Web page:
A federal judge ruled Friday that auctioneers could not proceed with the sale of Whitney Houston‘s 1986 Emmy Award.
A temporary restraining order was issued against both Heritage Auctions and the late singer’s estate to prevent the auction of Houston’s Primetime Emmy Award for Individual Performance in a Variety or Music Program Emmy, which Houston won for her performance of “Saving All My Love for You” at the 1986 Grammy Awards.
“We fought the good fight, but we respect the court’s decision,” Heritage Auctions spokesman Eric Bradley told The Associated Press. “As ordered, the award will be withdrawn from the auction and returned to the Houston family.”
The three organizations that oversee the Emmy Awards – Academy of Television Arts & Sciences (ATAS), the National Academy of Television Arts & Sciences (NATAS) and the International Academy of Television Arts & Sciences – argued that, contractually, when an artist wins an Emmy, the award is simply loaned to them and cannot be resold. In the case of Houston’s Emmy, the award was slated for storage “in memory of the recipient” if the estate gave up its ownership.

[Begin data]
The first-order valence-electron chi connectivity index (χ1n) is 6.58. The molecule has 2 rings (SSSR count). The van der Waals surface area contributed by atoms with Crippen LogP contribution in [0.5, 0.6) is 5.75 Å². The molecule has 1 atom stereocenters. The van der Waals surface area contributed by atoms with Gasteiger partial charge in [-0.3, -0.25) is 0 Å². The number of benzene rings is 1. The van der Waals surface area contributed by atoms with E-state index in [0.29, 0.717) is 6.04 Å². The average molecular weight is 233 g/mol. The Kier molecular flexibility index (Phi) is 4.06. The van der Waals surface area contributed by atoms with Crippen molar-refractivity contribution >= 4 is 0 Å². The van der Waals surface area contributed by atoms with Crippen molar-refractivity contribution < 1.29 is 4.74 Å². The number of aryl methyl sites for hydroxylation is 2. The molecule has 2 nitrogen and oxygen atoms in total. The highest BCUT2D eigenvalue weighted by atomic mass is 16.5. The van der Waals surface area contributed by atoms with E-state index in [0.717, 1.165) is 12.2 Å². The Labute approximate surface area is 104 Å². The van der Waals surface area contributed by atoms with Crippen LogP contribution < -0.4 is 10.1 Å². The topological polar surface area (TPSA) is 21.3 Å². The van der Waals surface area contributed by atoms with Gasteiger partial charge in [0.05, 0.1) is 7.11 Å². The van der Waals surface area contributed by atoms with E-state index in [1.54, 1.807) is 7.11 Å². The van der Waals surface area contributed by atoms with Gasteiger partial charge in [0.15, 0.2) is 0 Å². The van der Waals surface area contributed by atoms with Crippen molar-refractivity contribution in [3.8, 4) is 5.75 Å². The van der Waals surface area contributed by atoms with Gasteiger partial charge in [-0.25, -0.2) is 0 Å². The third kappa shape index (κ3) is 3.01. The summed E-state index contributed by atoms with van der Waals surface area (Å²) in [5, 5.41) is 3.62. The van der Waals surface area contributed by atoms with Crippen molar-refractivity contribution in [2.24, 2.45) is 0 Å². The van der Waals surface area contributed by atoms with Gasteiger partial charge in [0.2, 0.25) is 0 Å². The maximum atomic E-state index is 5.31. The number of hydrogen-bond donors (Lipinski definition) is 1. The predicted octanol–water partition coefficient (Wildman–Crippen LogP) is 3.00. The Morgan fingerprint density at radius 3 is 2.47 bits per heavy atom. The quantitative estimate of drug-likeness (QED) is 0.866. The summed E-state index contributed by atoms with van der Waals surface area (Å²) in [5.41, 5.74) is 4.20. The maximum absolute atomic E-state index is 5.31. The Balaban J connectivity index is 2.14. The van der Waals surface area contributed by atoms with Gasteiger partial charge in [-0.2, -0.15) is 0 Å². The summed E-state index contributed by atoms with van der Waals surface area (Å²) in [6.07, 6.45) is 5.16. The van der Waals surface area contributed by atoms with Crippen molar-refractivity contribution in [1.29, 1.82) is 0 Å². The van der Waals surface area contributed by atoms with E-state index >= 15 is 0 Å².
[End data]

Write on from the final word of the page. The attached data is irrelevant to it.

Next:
Heritage Auctions president Greg Rohan argued that over 40 Emmy Awards have been resold in sales and auctions without those three organizations impeding on those transactions. However, likely due to the high-profile nature of Houston’s Emmy, this time the Emmy academies stepped in to prevent the sale.
While the Emmy was removed from the block, the Houston auction proceeded as scheduled Friday with a range of significant items from the singer’s life and career, from American Music Awards, People’s Choice Awards and MTV Europe Music Awards won by Houston to stage-worn dresses and the earrings Houston wore to her 1992 wedding to Bobby Brown.